A Momentary Lapse of Reason
Today I’m feeling much closer to human, so both me and my creative juices have started sputtering back to life. It’s hard for me to think straight when I’m sick, as evidenced by about 20 stupid little mistakes I’ve made in the last few days. The ones where you just smack yourself on the forehead and say “damn” mistakes. I’ve been on a roll, let me tell you. Stupid cold/flu thing.
But as I said, I am feeling better today. Much. I can speak again, which, for those of you that have ever spent more than a hot minute around me know is huge. Quiet is not my natural state of being. Plus I spend a fair amount of my time on the phone and, when my voice is shot, I get a lot of “what?” and “what did you say“? The last one especially, since I think one client thought I dropped a racial slur in to our conversation. Which, for the record, I did not. But, I can see how it might have sounded that way. Not a banner moment for me, let me tell you.
When I’m sick, my mind tends to run wild. My body, being in full shut down mode, doesn’t get to do anything to slow the process of my subconscious mind going absolutely apeshit. It also doesn’t help that I had a low grade fever cooking me coupled with a subconscious that loves to fuck with me the way I love to fuck with other people.
It’s a bad formula, let me tell you. My subconscious is not something to let run wild. Let me explain;
Years and years and years ago I started going to therapists. I got sent to several as a kid, in fact. It seemed like whenever things around me went awry, it was me that wound up in therapy. I’d continue to go in and out until I got older and said “Oh screw this”. The problem, I found, was that I wasn’t really getting anywhere. So much of the approach seemed to be things that worked better in bad docu-dramas and I would wind up just saying “why are you doing this?”
Then I met the Doc.
The Doc was someone I saw on and off for about 2 years. He seemed to get me right off the bat. I have no idea why. He didn’t coddle me, and in fact could be downright confrontational…and it worked. He was the first person that put what was happening in my mind in to terms that I could understand. We’re not talking about Lithium taking full on crazy here. God no. But there was certainly a great deal of angst, trust issues, and gereral self sabotage. The Doc made me realize why there were some things that would set me off that were seemingly innocuous, and why there were some really not cool or even OK things I could take more of than anyone else on Heaven and Earth without flinching.
IN essence, the Doc made it safe (1) for me to be angry about things that I hadn’t allowed myself to be angry about and (2) for me to start the process of letting people “in”. Those two things made me start to see myself in a whole different way.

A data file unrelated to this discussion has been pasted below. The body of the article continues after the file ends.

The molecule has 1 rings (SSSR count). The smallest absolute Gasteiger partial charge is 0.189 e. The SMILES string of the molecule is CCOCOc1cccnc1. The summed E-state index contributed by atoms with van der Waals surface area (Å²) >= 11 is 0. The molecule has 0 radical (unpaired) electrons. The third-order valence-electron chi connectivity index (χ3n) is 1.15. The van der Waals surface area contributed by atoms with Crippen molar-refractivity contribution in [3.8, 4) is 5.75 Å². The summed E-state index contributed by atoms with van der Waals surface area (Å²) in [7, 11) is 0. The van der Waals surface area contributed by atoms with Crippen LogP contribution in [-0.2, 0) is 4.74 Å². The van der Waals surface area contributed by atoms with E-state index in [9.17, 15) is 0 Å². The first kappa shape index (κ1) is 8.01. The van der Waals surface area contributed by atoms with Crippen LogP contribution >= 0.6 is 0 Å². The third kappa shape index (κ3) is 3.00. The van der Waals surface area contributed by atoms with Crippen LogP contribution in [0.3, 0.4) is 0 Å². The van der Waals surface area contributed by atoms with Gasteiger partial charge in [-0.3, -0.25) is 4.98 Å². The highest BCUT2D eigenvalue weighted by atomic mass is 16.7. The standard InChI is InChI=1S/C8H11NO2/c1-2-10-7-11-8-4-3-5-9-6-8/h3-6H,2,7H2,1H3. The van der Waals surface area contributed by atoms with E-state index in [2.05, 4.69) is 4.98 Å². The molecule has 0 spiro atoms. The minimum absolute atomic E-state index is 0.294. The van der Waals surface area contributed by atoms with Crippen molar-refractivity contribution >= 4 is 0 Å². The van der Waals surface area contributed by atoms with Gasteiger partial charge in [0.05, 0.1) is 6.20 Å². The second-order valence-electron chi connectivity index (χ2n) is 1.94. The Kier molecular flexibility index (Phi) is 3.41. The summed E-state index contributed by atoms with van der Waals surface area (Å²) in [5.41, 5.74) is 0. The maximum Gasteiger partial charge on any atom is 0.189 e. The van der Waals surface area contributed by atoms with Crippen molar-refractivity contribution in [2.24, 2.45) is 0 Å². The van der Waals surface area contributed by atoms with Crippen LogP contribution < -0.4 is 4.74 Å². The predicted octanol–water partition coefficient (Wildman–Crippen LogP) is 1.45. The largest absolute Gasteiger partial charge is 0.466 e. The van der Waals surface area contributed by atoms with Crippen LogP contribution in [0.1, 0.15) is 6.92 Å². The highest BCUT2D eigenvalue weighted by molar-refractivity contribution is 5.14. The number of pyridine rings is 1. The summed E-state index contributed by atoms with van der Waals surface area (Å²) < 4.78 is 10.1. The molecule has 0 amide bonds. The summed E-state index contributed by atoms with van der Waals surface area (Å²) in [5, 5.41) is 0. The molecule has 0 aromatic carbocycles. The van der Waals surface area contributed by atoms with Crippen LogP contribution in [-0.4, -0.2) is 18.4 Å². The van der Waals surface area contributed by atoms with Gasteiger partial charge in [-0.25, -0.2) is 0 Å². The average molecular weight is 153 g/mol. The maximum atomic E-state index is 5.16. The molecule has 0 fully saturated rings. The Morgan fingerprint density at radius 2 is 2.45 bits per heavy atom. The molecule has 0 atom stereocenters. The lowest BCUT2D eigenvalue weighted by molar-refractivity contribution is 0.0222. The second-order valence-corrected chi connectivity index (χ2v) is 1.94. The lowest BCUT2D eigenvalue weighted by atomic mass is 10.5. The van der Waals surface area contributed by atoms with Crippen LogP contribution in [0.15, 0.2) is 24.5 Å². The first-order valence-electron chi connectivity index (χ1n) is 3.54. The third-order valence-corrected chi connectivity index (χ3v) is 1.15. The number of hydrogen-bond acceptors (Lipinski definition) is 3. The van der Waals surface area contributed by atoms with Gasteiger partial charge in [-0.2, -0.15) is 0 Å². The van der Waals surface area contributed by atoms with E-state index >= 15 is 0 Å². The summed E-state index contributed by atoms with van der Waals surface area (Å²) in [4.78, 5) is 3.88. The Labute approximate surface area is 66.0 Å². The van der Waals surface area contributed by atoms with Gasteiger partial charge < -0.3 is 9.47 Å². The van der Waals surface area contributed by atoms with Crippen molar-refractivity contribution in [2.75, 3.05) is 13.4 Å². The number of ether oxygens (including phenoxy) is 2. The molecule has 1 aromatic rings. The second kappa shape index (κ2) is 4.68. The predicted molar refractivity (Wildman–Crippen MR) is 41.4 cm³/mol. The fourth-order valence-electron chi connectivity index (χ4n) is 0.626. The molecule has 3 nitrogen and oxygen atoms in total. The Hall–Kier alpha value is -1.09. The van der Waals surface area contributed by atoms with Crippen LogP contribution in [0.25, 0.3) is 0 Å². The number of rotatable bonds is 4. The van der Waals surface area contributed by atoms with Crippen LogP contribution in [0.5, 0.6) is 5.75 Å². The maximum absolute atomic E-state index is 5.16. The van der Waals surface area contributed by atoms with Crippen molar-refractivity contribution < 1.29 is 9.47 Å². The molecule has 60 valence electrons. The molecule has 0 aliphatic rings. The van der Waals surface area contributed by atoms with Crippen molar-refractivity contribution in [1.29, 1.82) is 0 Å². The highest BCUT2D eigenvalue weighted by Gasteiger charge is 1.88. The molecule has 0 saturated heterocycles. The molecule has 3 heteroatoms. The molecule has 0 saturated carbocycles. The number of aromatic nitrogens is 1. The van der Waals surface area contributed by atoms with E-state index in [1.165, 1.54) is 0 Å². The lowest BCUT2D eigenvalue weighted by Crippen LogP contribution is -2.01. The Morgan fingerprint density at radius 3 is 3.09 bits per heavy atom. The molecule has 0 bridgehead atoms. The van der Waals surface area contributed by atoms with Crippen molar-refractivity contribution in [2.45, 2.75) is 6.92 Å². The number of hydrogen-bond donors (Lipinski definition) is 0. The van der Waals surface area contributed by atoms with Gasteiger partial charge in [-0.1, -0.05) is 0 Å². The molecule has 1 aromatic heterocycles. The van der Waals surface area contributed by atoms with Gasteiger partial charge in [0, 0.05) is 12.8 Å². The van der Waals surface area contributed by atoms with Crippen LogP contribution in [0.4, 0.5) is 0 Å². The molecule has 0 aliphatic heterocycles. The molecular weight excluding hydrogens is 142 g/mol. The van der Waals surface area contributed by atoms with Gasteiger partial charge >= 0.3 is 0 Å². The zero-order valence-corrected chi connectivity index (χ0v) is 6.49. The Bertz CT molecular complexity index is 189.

It was like the greatest gift I’d ever received.
The way the Doc did this for me was that he helped me look at what was going on in my mind and actually see what it meant. He taught me how to understand my subconscious as though it was another person. Just like you know that when someone you are close to wants to, say, go running…you know that it means they are thinking of their love life? That’s how the Doc taught me how to work with my subconscious.
“What it’s saying to you has nothing to do with what it means. It’s symbollic because it can not be directly confrontational. Sex and love can be reruns of Happy Days. There’s no rhyme or reason to it other than what you have attached to it before you even remember doing so.”
I’ve learned that when something is stuck in my head, it’s there for a reason. But not whatever reason seems obvious. What the Doc taught me was how to approach figuring it out. How to look around and through some memory or feeling to see what it’s actually there for and what you’re supposed to do about it.
The first step, for me, is to recall the earliest memory of whatever it is I’m thinking of…how far back does it go? What were the circumstances? Who was there? What was the emotional climate? Then, what senses and feeling does it evoke? Does it make me feel hungry? Tactile? Does it bring up a scent? Am I angry? Scared? Does it make me laugh? And, lastly, what other times has this popped up? How was I feeling then and what was I doing? Did it feel different? Stronger? Did it come up in the same way?
When you run through this exercise, what becomes clear rather quickly is that the subconscious works in peripherals. It deals in the ether, not the tangible. Metaphor is too strong a word for what it’s doing to you. And the more depth that you give it to work with the better the change ups and curve balls it can throw you.
Which is why, of course, ignorance is truly bliss.
So this week, while I’ve been sick and exhausted, stressing about whether or not I’m going to be speaking to my family anytime soon, and working all the while right through it, I couldn’t for the life of me figure out why I was hearing random cuts from the Pink Floyd album A Momentary Lapse of Reson in my head.
Today though, I woke up feeling better and I think I’m starting to understand why.